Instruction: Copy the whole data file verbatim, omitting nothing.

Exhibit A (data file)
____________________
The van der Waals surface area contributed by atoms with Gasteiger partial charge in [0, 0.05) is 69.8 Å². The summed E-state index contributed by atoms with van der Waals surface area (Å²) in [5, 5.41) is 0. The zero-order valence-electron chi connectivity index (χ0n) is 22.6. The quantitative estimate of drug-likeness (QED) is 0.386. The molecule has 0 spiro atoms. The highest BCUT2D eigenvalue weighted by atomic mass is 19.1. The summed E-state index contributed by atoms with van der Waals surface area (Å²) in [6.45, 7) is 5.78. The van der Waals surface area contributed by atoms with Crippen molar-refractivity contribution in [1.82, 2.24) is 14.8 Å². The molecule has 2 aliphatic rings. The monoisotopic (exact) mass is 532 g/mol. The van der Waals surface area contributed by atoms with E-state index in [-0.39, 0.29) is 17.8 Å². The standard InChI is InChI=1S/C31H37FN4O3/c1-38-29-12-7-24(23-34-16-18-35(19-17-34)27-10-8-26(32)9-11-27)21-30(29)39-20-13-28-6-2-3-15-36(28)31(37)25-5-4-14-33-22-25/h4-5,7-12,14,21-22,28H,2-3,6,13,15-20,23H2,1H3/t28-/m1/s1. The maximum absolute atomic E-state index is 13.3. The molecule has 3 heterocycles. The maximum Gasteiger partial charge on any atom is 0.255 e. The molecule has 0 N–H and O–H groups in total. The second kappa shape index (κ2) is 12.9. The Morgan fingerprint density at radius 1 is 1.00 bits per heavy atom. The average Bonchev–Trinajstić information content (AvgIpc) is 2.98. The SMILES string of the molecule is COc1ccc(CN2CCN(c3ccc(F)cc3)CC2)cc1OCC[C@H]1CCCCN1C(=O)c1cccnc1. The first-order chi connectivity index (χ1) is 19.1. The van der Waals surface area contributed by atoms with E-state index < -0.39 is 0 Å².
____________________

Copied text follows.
The van der Waals surface area contributed by atoms with Gasteiger partial charge in [0, 0.05) is 69.8 Å². The summed E-state index contributed by atoms with van der Waals surface area (Å²) in [5, 5.41) is 0. The zero-order valence-electron chi connectivity index (χ0n) is 22.6. The quantitative estimate of drug-likeness (QED) is 0.386. The molecule has 0 spiro atoms. The highest BCUT2D eigenvalue weighted by atomic mass is 19.1. The summed E-state index contributed by atoms with van der Waals surface area (Å²) in [6.45, 7) is 5.78. The van der Waals surface area contributed by atoms with Crippen molar-refractivity contribution in [1.82, 2.24) is 14.8 Å². The molecule has 2 aliphatic rings. The monoisotopic (exact) mass is 532 g/mol. The van der Waals surface area contributed by atoms with E-state index in [-0.39, 0.29) is 17.8 Å². The standard InChI is InChI=1S/C31H37FN4O3/c1-38-29-12-7-24(23-34-16-18-35(19-17-34)27-10-8-26(32)9-11-27)21-30(29)39-20-13-28-6-2-3-15-36(28)31(37)25-5-4-14-33-22-25/h4-5,7-12,14,21-22,28H,2-3,6,13,15-20,23H2,1H3/t28-/m1/s1. The maximum absolute atomic E-state index is 13.3. The molecule has 3 heterocycles. The maximum Gasteiger partial charge on any atom is 0.255 e. The molecule has 0 N–H and O–H groups in total. The second kappa shape index (κ2) is 12.9. The Morgan fingerprint density at radius 1 is 1.00 bits per heavy atom. The average Bonchev–Trinajstić information content (AvgIpc) is 2.98. The SMILES string of the molecule is COc1ccc(CN2CCN(c3ccc(F)cc3)CC2)cc1OCC[C@H]1CCCCN1C(=O)c1cccnc1. The first-order chi connectivity index (χ1) is 19.1. The van der Waals surface area contributed by atoms with E-state index < -0.39 is 0 Å².